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Irish Jurist


No. 4.- VOL. I.
NOVEMBER 25, 1848.

SP'er Annum, £1 10s.

Sin, le Number, 9d. The Names of the Gentlemen who favour The Irish Jurist with Reports in the several Courts of

Law and Equity in Ireland, are as follows :

Court of Chancery,

in- S

Court of Exchequer S JOHN Blackham, Esq., and
Chamber .......

A. HICKEY, Esq., Barristers-at. cluding Bankruptcy John Pitt KENNEDY, Esq., Bar

Law. Appeals ........... risters-at-Law.

Queen's Bench, includ. (Joan T. Bagot, Esq., and William BURKE, Esq., and

ing Civil Bill and Re- FLORENCE MCARTHY, Esq., Rolls Court......

William John DUNDAS, Esq., gistry Appeals......... Barristers-at-Law.


of Pleas, in- S Cras. H. HEMPHILL, Esq., and CHARLES HARE HEMPHILL, Esq. cluding Manor Court WILLIAM HICKSON, Esq., Bar. and

and Registry Appeals. risters-at-Law. Equity Exchequer....

WILLIAM Hickson, Esq, Bar-
risters-at Law,

Common Pleas...

ROBERT LONG, Esq., Barrister



DUBLIN, NOVEMBER 25, 1848. ford's real and personal estate, and prayed that the

receiver might only be declared entitled to such

sums as he had actually advanced. The fairness The cases of Boddington and Langford, and Kelly of the transaction was never questioned. When and Bonyng, (I Ir. Jur. 3,) lay down the principle the cause came to a hearing, the Chancellor, Sir broadly, that, under no circumstances whatso- Edward Sugden, felt the difficulty of making a ever, can a receiver purchase an interest, present decree at the instance of a third party, and the or future, vested or contingent, in the estate over cause stood over to give Lady Langford the option which he has been appointed. And if the former of setting aside the purchase, if so advised ; this case-- which goes further than any ever yet reported she declined to do—an excellent test of her being -be law, bis purchase will be set aside at the satisfied with her contract—and in the following instance of a creditor not a party in the suit at the term the purchase was set aside, the plaintiff undertime the purchase was made.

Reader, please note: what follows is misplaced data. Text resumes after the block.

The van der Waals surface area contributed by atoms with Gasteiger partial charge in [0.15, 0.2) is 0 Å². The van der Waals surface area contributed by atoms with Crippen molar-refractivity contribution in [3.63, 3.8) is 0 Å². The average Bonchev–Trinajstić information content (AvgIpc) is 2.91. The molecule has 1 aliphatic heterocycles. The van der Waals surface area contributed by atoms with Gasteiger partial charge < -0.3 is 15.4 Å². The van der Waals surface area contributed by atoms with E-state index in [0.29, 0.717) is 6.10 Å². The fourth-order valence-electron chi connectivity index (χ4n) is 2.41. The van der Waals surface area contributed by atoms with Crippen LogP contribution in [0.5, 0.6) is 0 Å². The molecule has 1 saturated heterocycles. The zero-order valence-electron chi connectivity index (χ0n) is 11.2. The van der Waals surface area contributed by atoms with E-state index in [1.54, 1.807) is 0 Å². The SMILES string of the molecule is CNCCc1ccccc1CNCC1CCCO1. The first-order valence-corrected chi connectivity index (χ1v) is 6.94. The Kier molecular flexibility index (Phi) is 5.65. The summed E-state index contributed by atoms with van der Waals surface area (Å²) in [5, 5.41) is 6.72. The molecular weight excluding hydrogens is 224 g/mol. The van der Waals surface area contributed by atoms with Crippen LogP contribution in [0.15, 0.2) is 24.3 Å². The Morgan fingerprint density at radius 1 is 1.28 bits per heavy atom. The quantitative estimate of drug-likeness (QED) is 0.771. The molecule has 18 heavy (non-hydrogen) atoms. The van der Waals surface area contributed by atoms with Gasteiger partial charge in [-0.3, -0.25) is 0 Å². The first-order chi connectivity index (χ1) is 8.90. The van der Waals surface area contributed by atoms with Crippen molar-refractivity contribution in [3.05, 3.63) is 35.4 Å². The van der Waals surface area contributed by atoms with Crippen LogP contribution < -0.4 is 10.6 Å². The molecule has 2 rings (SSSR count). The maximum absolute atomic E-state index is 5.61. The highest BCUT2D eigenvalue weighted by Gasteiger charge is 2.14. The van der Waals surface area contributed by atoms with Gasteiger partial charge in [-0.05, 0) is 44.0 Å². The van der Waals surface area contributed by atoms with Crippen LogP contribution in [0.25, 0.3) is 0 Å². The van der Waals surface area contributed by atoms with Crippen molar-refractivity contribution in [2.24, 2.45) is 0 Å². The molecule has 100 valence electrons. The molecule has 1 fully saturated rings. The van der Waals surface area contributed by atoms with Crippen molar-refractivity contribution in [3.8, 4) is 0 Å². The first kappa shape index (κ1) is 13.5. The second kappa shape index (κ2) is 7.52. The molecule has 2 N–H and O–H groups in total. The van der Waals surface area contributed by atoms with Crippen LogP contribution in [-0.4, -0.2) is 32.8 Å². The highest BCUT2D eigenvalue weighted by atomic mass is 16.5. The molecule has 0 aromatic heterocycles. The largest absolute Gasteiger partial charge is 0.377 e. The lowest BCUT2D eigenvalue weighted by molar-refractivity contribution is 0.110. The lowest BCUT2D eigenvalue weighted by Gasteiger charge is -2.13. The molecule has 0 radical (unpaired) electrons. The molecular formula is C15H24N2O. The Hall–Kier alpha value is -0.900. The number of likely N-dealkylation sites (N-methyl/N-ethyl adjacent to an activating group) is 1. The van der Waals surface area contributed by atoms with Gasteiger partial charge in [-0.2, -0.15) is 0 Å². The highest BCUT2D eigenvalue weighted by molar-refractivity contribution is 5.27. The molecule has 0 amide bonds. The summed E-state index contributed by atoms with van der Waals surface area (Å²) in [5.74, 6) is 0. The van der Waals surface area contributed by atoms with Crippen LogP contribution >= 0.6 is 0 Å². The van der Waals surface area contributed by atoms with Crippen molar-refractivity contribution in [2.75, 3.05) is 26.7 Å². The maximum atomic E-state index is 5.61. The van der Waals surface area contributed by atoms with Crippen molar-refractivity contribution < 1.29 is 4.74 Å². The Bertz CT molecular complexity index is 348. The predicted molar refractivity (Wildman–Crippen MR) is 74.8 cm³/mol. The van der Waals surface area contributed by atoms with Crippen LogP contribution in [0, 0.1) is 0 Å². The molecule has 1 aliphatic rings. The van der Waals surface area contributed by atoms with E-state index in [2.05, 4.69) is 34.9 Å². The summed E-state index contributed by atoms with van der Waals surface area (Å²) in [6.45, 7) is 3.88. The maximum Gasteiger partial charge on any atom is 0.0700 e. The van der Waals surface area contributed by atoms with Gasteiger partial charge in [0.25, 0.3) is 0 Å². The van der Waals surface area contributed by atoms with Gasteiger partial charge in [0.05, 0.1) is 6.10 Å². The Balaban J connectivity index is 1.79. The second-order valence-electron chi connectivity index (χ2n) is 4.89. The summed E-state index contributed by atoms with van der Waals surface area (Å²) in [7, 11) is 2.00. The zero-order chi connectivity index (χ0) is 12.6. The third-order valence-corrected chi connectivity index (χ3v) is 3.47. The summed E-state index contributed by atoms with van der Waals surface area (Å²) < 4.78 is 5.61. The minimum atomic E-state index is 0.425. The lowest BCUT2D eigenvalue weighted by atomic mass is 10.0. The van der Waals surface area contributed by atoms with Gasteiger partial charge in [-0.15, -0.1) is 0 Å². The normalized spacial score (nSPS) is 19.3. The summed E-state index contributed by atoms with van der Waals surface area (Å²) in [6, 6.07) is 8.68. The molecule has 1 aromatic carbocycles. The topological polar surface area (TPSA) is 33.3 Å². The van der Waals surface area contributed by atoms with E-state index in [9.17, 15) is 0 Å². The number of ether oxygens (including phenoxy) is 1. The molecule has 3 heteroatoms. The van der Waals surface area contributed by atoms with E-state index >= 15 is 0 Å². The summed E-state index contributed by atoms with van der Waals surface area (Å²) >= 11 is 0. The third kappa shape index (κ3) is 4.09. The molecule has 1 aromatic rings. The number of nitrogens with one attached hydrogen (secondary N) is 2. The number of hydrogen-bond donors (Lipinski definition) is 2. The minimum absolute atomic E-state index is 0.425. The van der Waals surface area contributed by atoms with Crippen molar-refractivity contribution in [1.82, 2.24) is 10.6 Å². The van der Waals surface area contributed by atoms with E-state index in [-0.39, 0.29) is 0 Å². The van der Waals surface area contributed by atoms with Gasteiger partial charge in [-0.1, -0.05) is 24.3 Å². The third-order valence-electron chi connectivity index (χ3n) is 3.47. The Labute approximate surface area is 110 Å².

taking to take the place of the receiver in paying The principle could not by possibility be tested Lady Langford, and to indemnify him against any more favourably for the purchasers than in the demand by her, and of course on the further ternus cases cited, for in both there was neither fraud, of the receiver being paid the amount actually suppression, nor concealment. Vendor and vendee advanced by him. dealt at arm's length ; there was no evidence of The estates have not yet been sold, nor has one undervalue, they were simply instances of bargains, shilling ever been received out of the rents in which, on the doctrine of chances, might or might respect of the jointure. not turn out to be good.